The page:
A minimally invasive cervical discectomy is the removal of the portion of the disc that has herniated, causing compression on the nerve. The surgery usually only requires an incision less than half an inch long. Several celebrities have gone through this kind of procedure including actress Charlize Theron. Theron fell on the set of the 2005 flick “Aeon Flux” and had a microdiscectomy in 2013. Read more about her experience here.
An incision less than half an inch long is made.
Muscles are dilated and spread—not cut—to give the surgeon access to the spine.
The surgeon cuts a small opening through the lamina bone on the back of the spinal column to locate the affected disc.
Parts of the herniated disc are removed.
Muscles are returned to their normal position.
A band-aid covers the small incision on the back.
Your doctor may recommend laminectomy when you have spinal cord compression with symptoms of myelopathy or spinal stenosis. Myelopathy is impaired function of the spinal cord. Symptoms include weakness, pain, numbness, clumsiness, poor balance, difficulty walking, and stiffness in the extremities. The goal of laminectomy is to relieve spinal pressure to stop myelopathy progression and allow healing.
Northshore spine surgeon, Dr. Samer Shamieh, compares the discs in the spine to a jelly doughnut. If the disc gets squeezed, it can cause pressure on the nerve roots surrounding it and cause numbness or weakness in the area around it.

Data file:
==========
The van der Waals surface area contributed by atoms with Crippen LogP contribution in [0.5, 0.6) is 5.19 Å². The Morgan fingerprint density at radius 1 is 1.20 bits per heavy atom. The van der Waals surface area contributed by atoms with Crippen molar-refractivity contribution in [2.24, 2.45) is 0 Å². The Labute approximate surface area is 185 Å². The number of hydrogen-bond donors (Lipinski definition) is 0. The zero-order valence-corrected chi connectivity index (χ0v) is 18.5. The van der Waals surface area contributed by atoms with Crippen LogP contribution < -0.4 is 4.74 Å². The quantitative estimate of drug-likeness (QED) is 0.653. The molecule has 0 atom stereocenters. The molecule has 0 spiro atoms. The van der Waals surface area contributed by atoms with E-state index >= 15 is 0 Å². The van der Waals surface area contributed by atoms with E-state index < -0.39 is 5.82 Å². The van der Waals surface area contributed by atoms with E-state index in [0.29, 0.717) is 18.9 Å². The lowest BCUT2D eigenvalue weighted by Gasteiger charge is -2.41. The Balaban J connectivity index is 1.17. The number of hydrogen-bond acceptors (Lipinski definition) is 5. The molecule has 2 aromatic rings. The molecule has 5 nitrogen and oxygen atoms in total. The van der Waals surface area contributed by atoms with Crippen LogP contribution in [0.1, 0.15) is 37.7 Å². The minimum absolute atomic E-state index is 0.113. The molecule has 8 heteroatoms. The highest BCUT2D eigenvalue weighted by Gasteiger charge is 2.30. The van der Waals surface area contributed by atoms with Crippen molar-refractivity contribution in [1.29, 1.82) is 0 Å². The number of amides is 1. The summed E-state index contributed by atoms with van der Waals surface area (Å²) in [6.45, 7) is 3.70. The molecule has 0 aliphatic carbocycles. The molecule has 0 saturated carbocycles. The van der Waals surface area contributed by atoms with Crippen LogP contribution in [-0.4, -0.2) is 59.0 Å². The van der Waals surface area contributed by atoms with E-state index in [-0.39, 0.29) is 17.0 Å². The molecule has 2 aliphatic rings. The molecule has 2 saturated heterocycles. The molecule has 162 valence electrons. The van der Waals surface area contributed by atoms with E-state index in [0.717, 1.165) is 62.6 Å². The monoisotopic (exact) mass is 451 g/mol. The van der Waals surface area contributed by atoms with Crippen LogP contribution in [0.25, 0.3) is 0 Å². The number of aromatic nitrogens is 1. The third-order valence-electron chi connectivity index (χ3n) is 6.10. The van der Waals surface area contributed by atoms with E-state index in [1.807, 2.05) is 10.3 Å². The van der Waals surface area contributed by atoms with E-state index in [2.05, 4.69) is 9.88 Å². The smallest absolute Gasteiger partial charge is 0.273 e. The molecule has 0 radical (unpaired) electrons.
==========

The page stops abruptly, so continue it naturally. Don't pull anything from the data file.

CONDITIONS TREATED BY MICRODISCECTOMY
- Herniated disc
- Bulging disc
- Smaller incisions
- Faster, non-complicated healing
- Less blood loss
- Less pain
- Quicker rehabilitation
LEARN MORE ABOUT OUR MINIMALLY INVASIVE TECHNIQUES
DISC of Louisiana offers spinal procedures using minimally invasive techniques. It means smaller incisions, sometimes less than an inch, that is often covered with a band-aid. The minimally invasive spine surgeon inserts special surgical instruments through the tiny incisions to access the damaged disc. Unlike traditional “open” spine surgery, entry and repair to the damaged disc or vertebrae is achieved without harming nearby muscles and tissues. Less muscle and tissue damage results in less pain and a faster recovery. Click here to learn more.
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